Honest evaluation

While partaking in physical and discussion-based training, command officers should note personnel’s performance for the good points, where improvements can be made and where deficiencies exist. As well, take note of equipment issues and policy/response/procedure issues for their improvement. Realize what immediate corrections can be made by you and the crew, what needs department/administration support, what is financially achievable and what needs planning for improvement over time. Examples of the latter can include changing an antiquated hoseload that prevents the crew from meeting its needs; reviewing who is assigned what task on a fireground; and determining what personal fitness levels can be improved. Realize that all of the matters might not be achieved, but keep in mind, a something is better than a nothing.

Set goals

Because there are only so many topics that “indoor” and hands-on training can cover, keep training palatable. Set goals that are SMART (specific, measurable, achievable, realistic and timely). I recommend setting two easy wins, a moderate goal to work at and a long-term improvement goal. The easy wins give energy to the crews that are involved. A moderate goal helps to define benchmarks and, in some cases, who are your better task-managers. A long-term goal can be chipped away at, with buy-in from others who might end up being the ones to see the project to fruition.

The changes to choose first might be those that are the most impactful, the least costly or the easiest to gain support of.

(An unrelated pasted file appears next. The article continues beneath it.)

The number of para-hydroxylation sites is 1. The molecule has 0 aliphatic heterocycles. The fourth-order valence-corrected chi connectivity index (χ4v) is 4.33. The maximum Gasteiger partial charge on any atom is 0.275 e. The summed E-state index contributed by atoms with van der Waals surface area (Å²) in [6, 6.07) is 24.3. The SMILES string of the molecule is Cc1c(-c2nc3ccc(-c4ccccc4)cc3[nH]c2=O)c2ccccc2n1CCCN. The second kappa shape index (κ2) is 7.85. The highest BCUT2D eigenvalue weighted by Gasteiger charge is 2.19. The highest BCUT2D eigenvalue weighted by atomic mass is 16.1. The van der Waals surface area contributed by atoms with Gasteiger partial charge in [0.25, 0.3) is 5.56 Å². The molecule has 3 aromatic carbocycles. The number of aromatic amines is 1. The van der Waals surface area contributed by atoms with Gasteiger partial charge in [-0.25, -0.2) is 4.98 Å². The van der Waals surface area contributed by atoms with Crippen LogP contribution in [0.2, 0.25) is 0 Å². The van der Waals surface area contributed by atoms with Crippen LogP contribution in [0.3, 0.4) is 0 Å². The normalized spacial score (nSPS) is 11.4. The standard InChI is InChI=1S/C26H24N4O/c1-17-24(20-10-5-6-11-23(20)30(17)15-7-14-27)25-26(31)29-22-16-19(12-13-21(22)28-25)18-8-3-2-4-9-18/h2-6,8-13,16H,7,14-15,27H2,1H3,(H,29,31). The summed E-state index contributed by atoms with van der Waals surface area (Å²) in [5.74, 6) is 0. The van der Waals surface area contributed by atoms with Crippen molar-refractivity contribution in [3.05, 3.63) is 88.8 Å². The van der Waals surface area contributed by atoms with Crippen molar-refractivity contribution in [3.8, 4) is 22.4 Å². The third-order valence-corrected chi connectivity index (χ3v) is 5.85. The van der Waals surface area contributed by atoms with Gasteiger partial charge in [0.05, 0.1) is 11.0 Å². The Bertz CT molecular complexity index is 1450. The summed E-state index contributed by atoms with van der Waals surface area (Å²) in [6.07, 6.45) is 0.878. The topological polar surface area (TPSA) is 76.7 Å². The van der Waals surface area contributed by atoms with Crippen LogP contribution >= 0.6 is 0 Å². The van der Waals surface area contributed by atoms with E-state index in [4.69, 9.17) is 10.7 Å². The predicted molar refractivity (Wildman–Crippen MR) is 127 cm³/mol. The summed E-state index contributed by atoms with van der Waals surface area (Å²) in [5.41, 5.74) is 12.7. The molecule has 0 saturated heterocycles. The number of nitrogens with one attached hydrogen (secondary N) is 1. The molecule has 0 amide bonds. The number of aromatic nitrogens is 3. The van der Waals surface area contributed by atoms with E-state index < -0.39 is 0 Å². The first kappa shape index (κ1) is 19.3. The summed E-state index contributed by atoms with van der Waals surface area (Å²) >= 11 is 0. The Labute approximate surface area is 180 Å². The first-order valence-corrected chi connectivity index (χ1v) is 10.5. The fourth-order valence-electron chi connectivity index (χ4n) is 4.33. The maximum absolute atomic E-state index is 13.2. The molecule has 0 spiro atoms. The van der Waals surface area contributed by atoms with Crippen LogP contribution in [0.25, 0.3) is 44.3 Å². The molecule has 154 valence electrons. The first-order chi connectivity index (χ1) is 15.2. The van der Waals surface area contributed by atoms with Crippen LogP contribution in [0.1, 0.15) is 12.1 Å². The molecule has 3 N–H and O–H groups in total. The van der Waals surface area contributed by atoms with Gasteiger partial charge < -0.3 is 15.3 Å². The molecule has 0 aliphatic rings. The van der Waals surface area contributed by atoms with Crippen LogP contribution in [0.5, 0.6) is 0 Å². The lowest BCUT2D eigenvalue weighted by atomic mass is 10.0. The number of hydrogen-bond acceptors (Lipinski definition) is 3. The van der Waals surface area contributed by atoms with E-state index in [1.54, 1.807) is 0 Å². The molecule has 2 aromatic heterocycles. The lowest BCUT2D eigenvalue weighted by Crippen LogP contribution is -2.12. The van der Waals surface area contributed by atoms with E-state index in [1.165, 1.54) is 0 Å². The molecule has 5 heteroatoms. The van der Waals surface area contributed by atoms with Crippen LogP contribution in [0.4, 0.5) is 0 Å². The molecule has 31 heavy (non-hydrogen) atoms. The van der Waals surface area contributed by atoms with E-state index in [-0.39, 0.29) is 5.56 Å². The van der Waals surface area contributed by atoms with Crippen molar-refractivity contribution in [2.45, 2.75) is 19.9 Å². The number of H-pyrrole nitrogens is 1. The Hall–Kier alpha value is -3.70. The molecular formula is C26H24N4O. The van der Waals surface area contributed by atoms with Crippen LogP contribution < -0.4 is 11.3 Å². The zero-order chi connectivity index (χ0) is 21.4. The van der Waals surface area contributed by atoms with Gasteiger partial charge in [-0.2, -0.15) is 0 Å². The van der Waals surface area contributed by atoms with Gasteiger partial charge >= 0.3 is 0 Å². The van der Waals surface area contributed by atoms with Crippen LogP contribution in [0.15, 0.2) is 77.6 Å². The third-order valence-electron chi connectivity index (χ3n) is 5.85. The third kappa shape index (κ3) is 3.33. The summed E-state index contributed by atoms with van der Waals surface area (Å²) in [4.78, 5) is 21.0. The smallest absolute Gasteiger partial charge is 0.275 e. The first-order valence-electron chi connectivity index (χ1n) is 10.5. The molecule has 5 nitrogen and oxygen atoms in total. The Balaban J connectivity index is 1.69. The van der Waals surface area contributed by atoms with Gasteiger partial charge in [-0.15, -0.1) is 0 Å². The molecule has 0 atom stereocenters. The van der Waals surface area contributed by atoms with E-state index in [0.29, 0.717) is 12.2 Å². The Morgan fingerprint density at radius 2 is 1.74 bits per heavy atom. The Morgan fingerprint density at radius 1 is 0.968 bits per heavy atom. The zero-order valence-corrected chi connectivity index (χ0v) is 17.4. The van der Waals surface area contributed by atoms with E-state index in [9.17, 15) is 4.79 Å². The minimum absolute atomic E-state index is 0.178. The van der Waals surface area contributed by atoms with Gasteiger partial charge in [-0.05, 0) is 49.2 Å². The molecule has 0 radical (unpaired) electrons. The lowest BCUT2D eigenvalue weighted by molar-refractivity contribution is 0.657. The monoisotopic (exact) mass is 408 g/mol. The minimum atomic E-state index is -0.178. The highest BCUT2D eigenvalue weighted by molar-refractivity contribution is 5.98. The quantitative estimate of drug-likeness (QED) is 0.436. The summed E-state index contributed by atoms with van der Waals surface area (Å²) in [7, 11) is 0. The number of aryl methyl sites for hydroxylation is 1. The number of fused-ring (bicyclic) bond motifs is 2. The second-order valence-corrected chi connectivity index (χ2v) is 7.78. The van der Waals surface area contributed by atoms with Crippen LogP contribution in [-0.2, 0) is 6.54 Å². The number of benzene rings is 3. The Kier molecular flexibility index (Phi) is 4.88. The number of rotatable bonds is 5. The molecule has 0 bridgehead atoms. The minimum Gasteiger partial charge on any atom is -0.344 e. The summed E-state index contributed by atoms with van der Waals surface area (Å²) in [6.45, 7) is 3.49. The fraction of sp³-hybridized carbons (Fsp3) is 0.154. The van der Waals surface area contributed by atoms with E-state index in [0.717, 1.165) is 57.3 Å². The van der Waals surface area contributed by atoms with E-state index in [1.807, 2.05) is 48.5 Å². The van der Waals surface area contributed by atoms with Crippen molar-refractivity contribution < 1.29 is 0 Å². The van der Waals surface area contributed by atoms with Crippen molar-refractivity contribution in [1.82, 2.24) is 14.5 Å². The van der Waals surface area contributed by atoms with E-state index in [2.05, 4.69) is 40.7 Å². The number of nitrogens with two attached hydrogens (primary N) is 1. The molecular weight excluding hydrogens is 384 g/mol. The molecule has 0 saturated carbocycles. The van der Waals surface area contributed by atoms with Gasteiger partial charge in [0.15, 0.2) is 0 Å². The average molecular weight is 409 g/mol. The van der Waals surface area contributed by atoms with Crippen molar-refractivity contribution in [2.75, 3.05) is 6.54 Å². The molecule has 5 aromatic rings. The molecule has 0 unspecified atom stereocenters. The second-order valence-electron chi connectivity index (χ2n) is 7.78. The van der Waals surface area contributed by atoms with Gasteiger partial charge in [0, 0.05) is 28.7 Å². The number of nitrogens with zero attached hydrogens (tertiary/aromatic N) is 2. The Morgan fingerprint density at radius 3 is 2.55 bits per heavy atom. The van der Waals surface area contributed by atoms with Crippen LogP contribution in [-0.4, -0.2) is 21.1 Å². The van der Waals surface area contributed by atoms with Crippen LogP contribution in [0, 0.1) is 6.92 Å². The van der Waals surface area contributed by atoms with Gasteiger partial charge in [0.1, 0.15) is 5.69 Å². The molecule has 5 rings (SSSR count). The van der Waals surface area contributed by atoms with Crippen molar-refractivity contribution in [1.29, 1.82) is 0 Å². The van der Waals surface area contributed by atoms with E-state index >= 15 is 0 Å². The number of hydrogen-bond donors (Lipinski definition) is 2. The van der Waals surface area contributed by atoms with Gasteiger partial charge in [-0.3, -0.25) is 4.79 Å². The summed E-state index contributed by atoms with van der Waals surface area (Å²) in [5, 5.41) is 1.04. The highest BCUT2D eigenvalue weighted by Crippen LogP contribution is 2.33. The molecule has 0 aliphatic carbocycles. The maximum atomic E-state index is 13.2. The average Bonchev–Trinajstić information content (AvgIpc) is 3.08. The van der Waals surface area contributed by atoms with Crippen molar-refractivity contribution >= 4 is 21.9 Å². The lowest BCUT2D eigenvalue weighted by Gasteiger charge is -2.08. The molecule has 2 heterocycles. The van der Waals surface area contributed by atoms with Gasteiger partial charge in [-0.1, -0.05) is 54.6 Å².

Take ownership

Command officers who expect their training division to teach them all that they should know for their job will fail. There simply aren’t enough hours in the day for the training division to cover all of the points that are needed. Command officers must take ownership of personal deficiencies and strive to eliminate them.

Some mechanisms are:

  • Attend conferences and courses that teach command skills or that allow you to perform in scenarios. Self-study of fire service chief-level educators, such as Anthony Avillo, Vinnie Dunn, Anthony Kastros, John Salka Jr. and Jerry Tracy, helps you to learn or reinforce the multitude of command-relative needs.
  • Attend every multicompany drill, to work with the crews and to provide radio traffic that’s commensurate to an event.
  • Develop the first few minutes of an incident, to have first-in companies give arrival reports, which lead you to direct operations, respective to your agency’s operational policy.

My favorite option is to create a peer-to-peer training group within the organization or region, to help to facilitate training scenarios that reinforce command skills and, even better, to challenge command officers to operate at large-scale incidents. Utilize photo- and video-based simulation systems to create the visual but also use radios and scripts (with the ability to ad-lib) to allow the commander to be given situations to command and interact with. With the commonplace use of internet communication platforms, such as Teams and Zoom, members can be in their respective offices watching the same scenario and reacting by radio. That said, meeting in person on a common basis allows for more discussion.

At the highest level

There are only three things that we don’t know before we respond to a fire—what building it’s in, where in the building the fire is happening and where the victims are. As a responsible fire service, we should know everything about our job as best as possible before the alarm, so that those three things are the only facts that we need to obtain. How to be command competent should be our expertise.

In critical situations, the community and personnel trust that command officers are ready. If we fail, it’s they who suffer the most.